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Article
Publication date: 2 May 2017

Siti Kudnie Sahari, Muhammad Kashif, Norsuzailina Mohamed Sutan, Zaidi Embong, Nik Amni Fathi Nik Zaini Fathi, Azrul Azlan Hamzah, Rohana Sapawi, Burhanuddin Yeop Majlis and Ibrahim Ahmad

The quality of GeOx–Ge interface and the equivalent oxide thickness (EOT) are the main issues in fabricating high-k/Ge gate stack due to the low-k of GeOx interfacial…

Abstract

Purpose

The quality of GeOx–Ge interface and the equivalent oxide thickness (EOT) are the main issues in fabricating high-k/Ge gate stack due to the low-k of GeOx interfacial layer (IL). Therefore, a precise study of the formation of GeOx IL and its contribution to EOT is of utmost importance. In this study, the GeOx ILs were formed through post-oxidation annealing of sputtered Al2O3 on the Ge substrate. The purpose of this paper is to report on growth kinetics and composition of IL between Al2O3 and Ge for HCl- and HF-last Ge surface.

Design/methodology/approach

After wet chemical cleaning with HCl or HF, Al2O3 was grown onto the Ge surface by RF sputtering. Thickness and composition of IL formed after post-anneal deposition at 400°C in dry oxygen ambience were evaluated as a function of deposition time by FESEM and characterized by X-ray photoelectron spectroscopy, respectively.

Findings

It was observed that the composition and thickness of IL were dependent on the starting surface and an aluminum germinate-like composition was formed during RF sputtering for both HF- and HCl-last starting surface.

Originality/value

The novelty of this work is to investigate the starting surface of Ge to IL growth between Al2O3/Ge that will lead to the improvement in Ge metal insulator field effect transistors (MISFETs) application.

Details

Microelectronics International, vol. 34 no. 2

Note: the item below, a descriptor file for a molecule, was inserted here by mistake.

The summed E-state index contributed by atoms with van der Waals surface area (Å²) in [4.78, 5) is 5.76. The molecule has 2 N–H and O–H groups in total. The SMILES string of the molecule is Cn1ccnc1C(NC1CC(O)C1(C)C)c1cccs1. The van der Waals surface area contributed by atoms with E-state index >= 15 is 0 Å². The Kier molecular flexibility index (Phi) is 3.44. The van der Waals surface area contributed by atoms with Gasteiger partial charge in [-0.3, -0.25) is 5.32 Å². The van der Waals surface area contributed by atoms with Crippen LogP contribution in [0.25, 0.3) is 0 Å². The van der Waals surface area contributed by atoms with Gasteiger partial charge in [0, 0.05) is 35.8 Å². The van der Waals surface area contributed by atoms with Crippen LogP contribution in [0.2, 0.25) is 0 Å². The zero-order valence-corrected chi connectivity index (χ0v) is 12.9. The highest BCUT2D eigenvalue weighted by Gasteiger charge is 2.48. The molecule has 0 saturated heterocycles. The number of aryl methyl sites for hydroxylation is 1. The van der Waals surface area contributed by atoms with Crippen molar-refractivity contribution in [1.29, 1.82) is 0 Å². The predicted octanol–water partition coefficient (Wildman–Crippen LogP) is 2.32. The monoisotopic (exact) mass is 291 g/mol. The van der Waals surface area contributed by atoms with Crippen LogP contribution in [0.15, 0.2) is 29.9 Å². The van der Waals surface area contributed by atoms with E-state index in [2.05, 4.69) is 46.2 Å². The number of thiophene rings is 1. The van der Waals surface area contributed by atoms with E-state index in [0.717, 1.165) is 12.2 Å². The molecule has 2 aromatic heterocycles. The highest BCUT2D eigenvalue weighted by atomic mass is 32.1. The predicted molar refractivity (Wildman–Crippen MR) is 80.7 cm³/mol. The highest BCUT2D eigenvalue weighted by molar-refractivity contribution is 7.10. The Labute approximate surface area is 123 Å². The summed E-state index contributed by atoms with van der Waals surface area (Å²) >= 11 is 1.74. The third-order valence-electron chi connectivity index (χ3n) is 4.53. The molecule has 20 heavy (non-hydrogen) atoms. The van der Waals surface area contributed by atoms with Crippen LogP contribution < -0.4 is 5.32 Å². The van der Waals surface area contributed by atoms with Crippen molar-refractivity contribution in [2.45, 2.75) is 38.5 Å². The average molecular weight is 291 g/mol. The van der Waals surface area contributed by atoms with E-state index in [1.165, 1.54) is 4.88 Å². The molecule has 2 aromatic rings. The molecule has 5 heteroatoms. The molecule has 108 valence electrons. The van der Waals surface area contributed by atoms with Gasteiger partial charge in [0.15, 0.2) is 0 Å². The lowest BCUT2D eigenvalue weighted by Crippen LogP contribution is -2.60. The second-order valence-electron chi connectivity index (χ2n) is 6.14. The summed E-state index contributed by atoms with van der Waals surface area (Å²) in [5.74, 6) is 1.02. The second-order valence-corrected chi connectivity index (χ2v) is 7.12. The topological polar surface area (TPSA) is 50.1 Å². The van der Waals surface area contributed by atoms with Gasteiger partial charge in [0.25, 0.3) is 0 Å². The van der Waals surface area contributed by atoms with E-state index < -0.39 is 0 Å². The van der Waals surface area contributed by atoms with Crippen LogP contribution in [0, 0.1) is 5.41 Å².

Type: Research Article
ISSN: 1356-5362

Keywords

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Article
Publication date: 4 November 2014

Mica Grujicic, Ramin Yavari, Jennifer Snipes, S. Ramaswami and Roshdy Barsoum

The purpose of this paper is to study the mechanical response of polyurea, soda-lime glass (glass, for short), polyurea/glass/polyurea and glass/polyurea/glass sandwich…

Abstract

Purpose

The purpose of this paper is to study the mechanical response of polyurea, soda-lime glass (glass, for short), polyurea/glass/polyurea and glass/polyurea/glass sandwich structures under dynamic-loading conditions involving propagation of planar longitudinal shockwaves.

Design/methodology/approach

The problem of shockwave generation, propagation and interaction with material boundaries is investigated using non-equilibrium molecular dynamics. The results obtained are used to construct basic shock Hugoniot relationships associated with the propagation of shockwaves through a homogeneous material (polyurea or glass, in the present case). The fidelity of these relations is established by comparing them with their experimental counterparts, and the observed differences are rationalized in terms of the microstructural changes experienced by the shockwave-swept material. The relationships are subsequently used to predict the outcome of the interactions of shockwaves with polyurea/glass or glass/polyurea material boundaries. Molecular-level simulations are next used to directly analyze the same shockwave/material-boundary interactions.

Findings